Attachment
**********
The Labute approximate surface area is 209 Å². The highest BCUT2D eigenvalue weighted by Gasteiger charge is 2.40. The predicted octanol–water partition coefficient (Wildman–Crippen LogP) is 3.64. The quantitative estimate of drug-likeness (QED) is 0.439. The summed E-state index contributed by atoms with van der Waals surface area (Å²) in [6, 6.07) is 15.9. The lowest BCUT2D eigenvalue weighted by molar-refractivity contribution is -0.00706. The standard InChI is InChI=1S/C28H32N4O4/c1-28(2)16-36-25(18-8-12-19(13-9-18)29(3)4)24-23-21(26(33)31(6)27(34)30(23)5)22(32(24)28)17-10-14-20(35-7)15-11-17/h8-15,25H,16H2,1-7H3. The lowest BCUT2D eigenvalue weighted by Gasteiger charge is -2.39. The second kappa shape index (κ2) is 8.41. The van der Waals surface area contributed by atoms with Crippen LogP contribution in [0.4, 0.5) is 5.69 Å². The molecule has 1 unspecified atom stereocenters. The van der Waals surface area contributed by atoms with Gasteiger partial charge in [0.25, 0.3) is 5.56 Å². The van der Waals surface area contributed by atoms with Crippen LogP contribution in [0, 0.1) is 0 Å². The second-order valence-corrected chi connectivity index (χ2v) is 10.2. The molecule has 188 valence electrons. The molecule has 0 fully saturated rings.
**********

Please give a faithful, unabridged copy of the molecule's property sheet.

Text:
The Labute approximate surface area is 209 Å². The highest BCUT2D eigenvalue weighted by Gasteiger charge is 2.40. The predicted octanol–water partition coefficient (Wildman–Crippen LogP) is 3.64. The quantitative estimate of drug-likeness (QED) is 0.439. The summed E-state index contributed by atoms with van der Waals surface area (Å²) in [6, 6.07) is 15.9. The lowest BCUT2D eigenvalue weighted by molar-refractivity contribution is -0.00706. The standard InChI is InChI=1S/C28H32N4O4/c1-28(2)16-36-25(18-8-12-19(13-9-18)29(3)4)24-23-21(26(33)31(6)27(34)30(23)5)22(32(24)28)17-10-14-20(35-7)15-11-17/h8-15,25H,16H2,1-7H3. The lowest BCUT2D eigenvalue weighted by Gasteiger charge is -2.39. The second kappa shape index (κ2) is 8.41. The van der Waals surface area contributed by atoms with Crippen LogP contribution in [0.4, 0.5) is 5.69 Å². The molecule has 1 unspecified atom stereocenters. The van der Waals surface area contributed by atoms with Gasteiger partial charge in [0.25, 0.3) is 5.56 Å². The van der Waals surface area contributed by atoms with Crippen LogP contribution in [0, 0.1) is 0 Å². The second-order valence-corrected chi connectivity index (χ2v) is 10.2. The molecule has 188 valence electrons. The molecule has 0 fully saturated rings.